The ancient Greek historian, biographer and philosopher Plutarch is a rich source regarding men’s hairstyles in ancient Greece.

In his famous work “Parallel Lives”, written in the 2nd century AD, telling the life stories of famous Greeks and Romans, Plutarch frequently mentions cultural attitudes regarding hair.

In his chapter on Alcibiades, the Athenian aristocrat who defected to the Spartans, the Persians, and then back to the Athenians during the Peloponnesian War, Plutarch describes how the young man’s appearance and pleasures changed when he joined the Spartans.

He notes that after pledging allegiance to the Spartans, Alcibiades kept his hair long, took baths in cold water, and ate meals of “black broth”, the famous Spartan meal made from pork meat and blood. .

This description serves to highlight the differences between Spartan and Athenian culture. Presumably, the men of Athens kept their hair short, bathed in warmer water, and did not eat “black broth”.

As boys, Spartans kept their hair quite short and started to grow it out when they reached puberty. Hair was incredibly important to Spartan men and women, and many scholars believe that both men and women wore similar hairstyles in Sparta – a top knot on the crown of their heads.

In Athens, however, boys had long hair as children and did not cut it short until puberty. This haircut was considered an important step towards adulthood and was treated as a sacred rite, with offerings made to Heracles and other deities.

Spartan men combed their hair before battle

Spartan men were known to take great care of their hair, especially before battle. In his account of the Battle of Thermopylae, Herodotus describes a famous scene in which a Persian spy approaches the Spartan camps to obtain important information to pass on to his superiors.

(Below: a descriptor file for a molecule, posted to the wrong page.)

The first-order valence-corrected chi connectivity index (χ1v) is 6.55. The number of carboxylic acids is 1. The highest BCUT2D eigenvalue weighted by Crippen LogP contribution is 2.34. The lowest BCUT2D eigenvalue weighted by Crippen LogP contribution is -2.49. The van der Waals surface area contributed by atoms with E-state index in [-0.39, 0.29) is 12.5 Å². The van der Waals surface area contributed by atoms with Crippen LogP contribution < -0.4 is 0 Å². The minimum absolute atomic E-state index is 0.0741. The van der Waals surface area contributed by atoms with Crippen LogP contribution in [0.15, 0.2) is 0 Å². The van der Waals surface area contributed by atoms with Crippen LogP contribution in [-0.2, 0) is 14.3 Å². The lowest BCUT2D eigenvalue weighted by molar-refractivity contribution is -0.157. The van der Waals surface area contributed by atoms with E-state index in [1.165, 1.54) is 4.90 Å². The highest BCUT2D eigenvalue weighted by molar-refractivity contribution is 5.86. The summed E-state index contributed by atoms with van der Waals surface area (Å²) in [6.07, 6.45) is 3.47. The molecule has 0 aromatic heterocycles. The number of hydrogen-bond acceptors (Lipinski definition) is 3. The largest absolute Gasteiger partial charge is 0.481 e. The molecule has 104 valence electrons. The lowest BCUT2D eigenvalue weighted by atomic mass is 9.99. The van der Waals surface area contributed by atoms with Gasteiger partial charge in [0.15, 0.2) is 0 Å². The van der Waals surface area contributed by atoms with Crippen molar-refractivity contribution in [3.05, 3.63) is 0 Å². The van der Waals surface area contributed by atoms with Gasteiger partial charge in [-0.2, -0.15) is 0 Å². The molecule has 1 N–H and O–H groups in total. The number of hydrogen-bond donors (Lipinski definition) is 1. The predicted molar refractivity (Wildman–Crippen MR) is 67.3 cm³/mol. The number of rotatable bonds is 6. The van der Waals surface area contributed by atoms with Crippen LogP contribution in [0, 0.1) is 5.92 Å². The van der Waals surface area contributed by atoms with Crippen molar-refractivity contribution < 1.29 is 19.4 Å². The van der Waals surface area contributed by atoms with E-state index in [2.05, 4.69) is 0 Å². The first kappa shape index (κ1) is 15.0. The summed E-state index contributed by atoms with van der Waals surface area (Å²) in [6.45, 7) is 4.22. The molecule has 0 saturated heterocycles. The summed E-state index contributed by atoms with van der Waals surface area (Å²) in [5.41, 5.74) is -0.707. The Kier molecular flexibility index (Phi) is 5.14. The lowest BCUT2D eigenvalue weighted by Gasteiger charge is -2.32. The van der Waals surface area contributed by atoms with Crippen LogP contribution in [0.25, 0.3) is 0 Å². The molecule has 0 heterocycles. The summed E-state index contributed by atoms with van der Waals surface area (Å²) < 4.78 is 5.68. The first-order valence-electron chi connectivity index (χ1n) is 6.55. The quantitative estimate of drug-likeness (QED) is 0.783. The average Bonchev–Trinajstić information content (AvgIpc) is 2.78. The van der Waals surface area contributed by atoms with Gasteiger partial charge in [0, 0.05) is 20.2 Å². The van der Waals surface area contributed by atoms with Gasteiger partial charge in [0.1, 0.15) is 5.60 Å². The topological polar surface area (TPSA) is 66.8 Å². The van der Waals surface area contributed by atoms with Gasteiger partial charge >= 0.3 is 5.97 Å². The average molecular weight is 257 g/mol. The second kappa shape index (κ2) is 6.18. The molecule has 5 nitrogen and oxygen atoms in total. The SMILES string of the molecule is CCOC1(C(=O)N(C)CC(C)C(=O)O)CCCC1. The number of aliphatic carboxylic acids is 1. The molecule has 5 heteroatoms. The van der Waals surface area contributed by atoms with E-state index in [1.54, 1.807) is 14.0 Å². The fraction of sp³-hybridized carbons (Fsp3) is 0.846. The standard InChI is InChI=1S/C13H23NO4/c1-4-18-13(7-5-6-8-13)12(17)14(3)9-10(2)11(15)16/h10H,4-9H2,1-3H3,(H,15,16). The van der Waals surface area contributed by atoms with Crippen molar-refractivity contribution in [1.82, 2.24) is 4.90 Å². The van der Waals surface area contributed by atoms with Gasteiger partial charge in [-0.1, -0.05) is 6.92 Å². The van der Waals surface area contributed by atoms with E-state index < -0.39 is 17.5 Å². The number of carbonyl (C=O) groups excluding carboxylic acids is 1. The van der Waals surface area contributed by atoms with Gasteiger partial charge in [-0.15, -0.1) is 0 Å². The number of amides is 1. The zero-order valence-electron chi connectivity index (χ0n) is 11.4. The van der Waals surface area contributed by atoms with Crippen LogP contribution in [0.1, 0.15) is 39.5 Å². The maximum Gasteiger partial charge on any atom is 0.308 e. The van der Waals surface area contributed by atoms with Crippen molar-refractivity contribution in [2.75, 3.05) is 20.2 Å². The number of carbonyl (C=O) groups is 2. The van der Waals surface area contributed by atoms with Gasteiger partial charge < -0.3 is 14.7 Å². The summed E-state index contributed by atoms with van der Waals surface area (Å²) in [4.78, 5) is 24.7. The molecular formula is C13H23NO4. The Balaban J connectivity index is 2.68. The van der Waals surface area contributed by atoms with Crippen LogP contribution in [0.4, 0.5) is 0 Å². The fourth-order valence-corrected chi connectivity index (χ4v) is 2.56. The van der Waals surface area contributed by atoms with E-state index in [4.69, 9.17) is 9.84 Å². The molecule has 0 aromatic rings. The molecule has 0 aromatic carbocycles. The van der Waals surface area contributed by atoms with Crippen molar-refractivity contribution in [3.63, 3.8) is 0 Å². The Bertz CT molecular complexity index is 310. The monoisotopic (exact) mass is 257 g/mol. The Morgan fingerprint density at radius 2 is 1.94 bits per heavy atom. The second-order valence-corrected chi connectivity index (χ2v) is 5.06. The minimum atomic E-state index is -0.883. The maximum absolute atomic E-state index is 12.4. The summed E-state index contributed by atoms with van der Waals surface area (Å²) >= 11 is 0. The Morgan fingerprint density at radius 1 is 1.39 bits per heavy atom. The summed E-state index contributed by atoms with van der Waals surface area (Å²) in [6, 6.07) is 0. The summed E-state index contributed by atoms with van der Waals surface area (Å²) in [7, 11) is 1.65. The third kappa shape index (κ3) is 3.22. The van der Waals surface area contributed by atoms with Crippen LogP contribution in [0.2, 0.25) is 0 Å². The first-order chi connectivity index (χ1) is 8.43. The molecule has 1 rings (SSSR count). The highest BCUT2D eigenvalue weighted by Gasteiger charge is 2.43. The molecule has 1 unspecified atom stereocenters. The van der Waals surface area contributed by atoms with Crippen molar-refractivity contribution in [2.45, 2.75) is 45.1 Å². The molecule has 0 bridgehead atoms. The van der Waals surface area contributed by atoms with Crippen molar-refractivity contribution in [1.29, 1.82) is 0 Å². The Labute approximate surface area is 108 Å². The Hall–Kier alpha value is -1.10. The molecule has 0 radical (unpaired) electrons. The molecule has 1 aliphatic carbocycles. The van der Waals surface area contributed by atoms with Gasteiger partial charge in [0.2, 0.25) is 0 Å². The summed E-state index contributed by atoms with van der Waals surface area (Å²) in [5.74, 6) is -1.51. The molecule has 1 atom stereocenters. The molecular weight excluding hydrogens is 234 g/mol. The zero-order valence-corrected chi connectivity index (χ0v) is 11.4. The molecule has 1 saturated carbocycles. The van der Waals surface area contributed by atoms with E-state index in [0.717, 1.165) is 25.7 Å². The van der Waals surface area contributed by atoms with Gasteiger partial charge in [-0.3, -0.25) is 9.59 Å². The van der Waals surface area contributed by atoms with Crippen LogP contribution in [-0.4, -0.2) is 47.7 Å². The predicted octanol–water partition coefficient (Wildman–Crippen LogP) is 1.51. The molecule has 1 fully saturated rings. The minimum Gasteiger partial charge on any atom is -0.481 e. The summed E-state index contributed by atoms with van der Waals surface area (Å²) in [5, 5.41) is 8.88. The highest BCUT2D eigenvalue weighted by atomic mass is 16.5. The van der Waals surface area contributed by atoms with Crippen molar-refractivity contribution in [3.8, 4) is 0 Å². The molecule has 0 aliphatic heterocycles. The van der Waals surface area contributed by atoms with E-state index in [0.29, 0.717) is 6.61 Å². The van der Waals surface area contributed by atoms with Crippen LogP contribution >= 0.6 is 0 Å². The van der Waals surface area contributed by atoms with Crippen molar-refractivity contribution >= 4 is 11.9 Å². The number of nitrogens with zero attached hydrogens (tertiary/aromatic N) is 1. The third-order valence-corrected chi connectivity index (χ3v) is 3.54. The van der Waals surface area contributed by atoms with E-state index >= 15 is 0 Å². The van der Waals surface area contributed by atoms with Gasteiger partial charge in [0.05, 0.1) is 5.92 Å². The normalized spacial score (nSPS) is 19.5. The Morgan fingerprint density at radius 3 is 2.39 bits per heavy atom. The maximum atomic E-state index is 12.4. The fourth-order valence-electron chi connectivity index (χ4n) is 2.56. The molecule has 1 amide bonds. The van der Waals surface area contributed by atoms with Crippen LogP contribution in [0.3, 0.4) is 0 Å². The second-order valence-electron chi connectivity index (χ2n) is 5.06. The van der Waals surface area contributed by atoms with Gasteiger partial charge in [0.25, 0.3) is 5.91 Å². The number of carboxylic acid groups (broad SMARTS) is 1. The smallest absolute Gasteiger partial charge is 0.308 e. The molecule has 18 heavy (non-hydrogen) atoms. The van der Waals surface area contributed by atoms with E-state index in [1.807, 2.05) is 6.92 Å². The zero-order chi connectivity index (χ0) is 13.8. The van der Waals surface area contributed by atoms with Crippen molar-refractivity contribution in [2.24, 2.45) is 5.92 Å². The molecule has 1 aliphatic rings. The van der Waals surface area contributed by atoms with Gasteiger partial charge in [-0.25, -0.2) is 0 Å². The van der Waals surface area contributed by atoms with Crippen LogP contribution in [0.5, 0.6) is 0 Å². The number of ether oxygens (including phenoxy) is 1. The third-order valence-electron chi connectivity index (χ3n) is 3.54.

While spying, the Persian soldier comes across an unexpected sight – while some men were exercising, many were combing and grooming their long hair.

When he relayed this information to the Persian King Xerxes, the leader found it quite amusing and believed that his troops would have no trouble slaughtering such men.

Still, his adviser warned him that the Spartans were probably preparing to fight, as it was their custom to comb their hair before battle.

The scene is referenced in the last stanza of English poet A. E. Housman’s moving work “The Oracles”, which reads:

“The king with half the East at his heels is driven from the morning lands;
Their fighters drink the rivers, their arrows drink the air.
And whoever’s left has to die for nothing, and there’s no coming home.
The Spartans on the sea-wet rock sat down and combed their hair.

In his biographies of Spartan rulers Lycurgus and Charrillus, Plutarch mentions that long hair that was well groomed on a man was incredibly important. It is said that Lycurgus claimed that good hair could make a handsome man even more beautiful – and an ugly one even more terrible.

When asked why Spartan men wore their hair long, Charrillus reportedly replied that hair is “the cheapest of ornaments” (τῶν κόσμων ἀδαπανώτατος).